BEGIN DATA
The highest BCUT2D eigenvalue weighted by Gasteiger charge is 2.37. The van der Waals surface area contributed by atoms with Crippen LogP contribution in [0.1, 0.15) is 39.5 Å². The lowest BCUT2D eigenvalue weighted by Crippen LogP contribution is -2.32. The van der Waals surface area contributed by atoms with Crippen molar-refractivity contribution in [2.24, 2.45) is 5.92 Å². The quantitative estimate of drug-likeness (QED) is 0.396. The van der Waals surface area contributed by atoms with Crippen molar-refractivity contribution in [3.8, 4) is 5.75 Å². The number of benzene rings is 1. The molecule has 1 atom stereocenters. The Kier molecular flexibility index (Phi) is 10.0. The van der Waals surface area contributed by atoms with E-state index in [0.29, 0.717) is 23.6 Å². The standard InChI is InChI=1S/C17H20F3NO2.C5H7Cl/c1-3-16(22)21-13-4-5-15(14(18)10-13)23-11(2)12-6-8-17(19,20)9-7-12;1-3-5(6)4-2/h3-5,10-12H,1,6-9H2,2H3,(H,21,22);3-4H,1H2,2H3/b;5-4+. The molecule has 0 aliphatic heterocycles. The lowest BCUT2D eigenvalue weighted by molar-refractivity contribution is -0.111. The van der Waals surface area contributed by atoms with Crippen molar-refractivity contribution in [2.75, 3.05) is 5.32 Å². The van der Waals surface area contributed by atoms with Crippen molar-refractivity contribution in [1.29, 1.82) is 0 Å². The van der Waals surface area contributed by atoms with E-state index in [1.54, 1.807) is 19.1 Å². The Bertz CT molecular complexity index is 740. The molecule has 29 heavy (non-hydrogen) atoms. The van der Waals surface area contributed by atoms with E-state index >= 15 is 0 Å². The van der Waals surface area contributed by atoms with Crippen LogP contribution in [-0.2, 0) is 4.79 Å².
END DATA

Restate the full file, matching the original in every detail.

The highest BCUT2D eigenvalue weighted by Gasteiger charge is 2.37. The van der Waals surface area contributed by atoms with Crippen LogP contribution in [0.1, 0.15) is 39.5 Å². The lowest BCUT2D eigenvalue weighted by Crippen LogP contribution is -2.32. The van der Waals surface area contributed by atoms with Crippen molar-refractivity contribution in [2.24, 2.45) is 5.92 Å². The quantitative estimate of drug-likeness (QED) is 0.396. The van der Waals surface area contributed by atoms with Crippen molar-refractivity contribution in [3.8, 4) is 5.75 Å². The number of benzene rings is 1. The molecule has 1 atom stereocenters. The Kier molecular flexibility index (Phi) is 10.0. The van der Waals surface area contributed by atoms with E-state index in [0.29, 0.717) is 23.6 Å². The standard InChI is InChI=1S/C17H20F3NO2.C5H7Cl/c1-3-16(22)21-13-4-5-15(14(18)10-13)23-11(2)12-6-8-17(19,20)9-7-12;1-3-5(6)4-2/h3-5,10-12H,1,6-9H2,2H3,(H,21,22);3-4H,1H2,2H3/b;5-4+. The molecule has 0 aliphatic heterocycles. The lowest BCUT2D eigenvalue weighted by molar-refractivity contribution is -0.111. The van der Waals surface area contributed by atoms with Crippen molar-refractivity contribution in [2.75, 3.05) is 5.32 Å². The van der Waals surface area contributed by atoms with Crippen molar-refractivity contribution in [1.29, 1.82) is 0 Å². The van der Waals surface area contributed by atoms with E-state index in [1.54, 1.807) is 19.1 Å². The Bertz CT molecular complexity index is 740. The molecule has 29 heavy (non-hydrogen) atoms. The van der Waals surface area contributed by atoms with E-state index >= 15 is 0 Å². The van der Waals surface area contributed by atoms with Crippen LogP contribution in [-0.2, 0) is 4.79 Å².